Announcements

2019 Open Houses

Online Course: Rachel Simmons

Essential Info

GA Website Gets New Look!

Leading the Way Campaign

Toward the Building of Character

“At GA, we develop confident young women for a life of purpose.”—Molly King, Head of School

Lower School

When your daughter joins our Lower School, she gets the benefit of hundreds of big sisters to look up to and aspire to be.

Middle School

In Middle School, GA girls cultivate meaningful friendships, see their futures as boundless, and are inspired to make a positive impact in the world.

Upper School

In the Upper School, students discover that there’s almost nothing they cannot do. Teachers believe in them, classmates cheer them on, learning and ambition know no bounds.

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Varsity Athletic Teams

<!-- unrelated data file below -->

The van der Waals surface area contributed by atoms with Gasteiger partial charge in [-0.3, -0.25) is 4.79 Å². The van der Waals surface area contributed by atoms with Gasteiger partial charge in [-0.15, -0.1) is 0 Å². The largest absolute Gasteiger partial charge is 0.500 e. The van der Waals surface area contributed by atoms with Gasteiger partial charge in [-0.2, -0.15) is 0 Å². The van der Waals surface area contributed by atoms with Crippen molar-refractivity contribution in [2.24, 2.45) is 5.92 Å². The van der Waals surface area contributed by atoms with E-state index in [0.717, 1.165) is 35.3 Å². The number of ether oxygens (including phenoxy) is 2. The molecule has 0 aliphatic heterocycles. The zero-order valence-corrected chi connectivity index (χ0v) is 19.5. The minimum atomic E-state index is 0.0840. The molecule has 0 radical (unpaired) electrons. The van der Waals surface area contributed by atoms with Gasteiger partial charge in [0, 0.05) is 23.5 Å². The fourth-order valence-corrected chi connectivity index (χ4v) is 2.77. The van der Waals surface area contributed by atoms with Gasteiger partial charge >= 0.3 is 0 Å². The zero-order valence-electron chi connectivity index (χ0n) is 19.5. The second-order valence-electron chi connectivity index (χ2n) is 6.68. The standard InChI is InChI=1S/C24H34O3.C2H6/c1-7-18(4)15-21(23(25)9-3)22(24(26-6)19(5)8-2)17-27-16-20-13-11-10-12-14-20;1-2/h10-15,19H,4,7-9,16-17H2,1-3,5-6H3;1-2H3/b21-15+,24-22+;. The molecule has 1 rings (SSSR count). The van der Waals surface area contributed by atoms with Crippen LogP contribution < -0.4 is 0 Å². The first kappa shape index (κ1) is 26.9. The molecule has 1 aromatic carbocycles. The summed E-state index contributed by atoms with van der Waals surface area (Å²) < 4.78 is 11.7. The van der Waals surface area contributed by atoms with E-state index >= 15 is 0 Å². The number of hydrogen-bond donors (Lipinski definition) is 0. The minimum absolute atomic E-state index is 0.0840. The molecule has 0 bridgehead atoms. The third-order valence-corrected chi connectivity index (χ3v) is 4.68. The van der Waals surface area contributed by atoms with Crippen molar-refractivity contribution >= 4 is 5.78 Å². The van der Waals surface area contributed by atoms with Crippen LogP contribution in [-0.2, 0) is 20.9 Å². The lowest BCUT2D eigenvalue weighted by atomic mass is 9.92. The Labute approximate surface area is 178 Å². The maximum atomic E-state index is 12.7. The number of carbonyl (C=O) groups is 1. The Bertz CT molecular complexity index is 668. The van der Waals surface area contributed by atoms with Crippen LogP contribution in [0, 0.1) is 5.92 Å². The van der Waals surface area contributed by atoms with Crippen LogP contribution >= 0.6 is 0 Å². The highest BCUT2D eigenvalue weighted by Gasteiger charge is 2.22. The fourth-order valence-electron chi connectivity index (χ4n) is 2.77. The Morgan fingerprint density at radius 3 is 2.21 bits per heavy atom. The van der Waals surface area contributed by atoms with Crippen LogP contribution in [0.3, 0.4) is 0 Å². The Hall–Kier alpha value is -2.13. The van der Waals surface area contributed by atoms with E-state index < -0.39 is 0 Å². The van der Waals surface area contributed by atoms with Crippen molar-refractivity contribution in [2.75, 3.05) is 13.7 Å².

Character and sportsmanship are foundational to GA’s powerhouse athletics program.

30%

Students of Color

GA strives to engage girls from a broad range of backgrounds and one third of students identify as people of color.

5:1

Student-Teacher Ratio

A small-school setting allows our outstanding faculty to give students the commitment and attention they need. A GA education begins and ends with relationships.

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Upper School Courses

GA’s unique Coordination program with Brunswick makes for big-school opportunities within our small-school setting.

23%

Financial Aid

Families across the economic spectrum benefit from GA’s expansive tuition assistance program.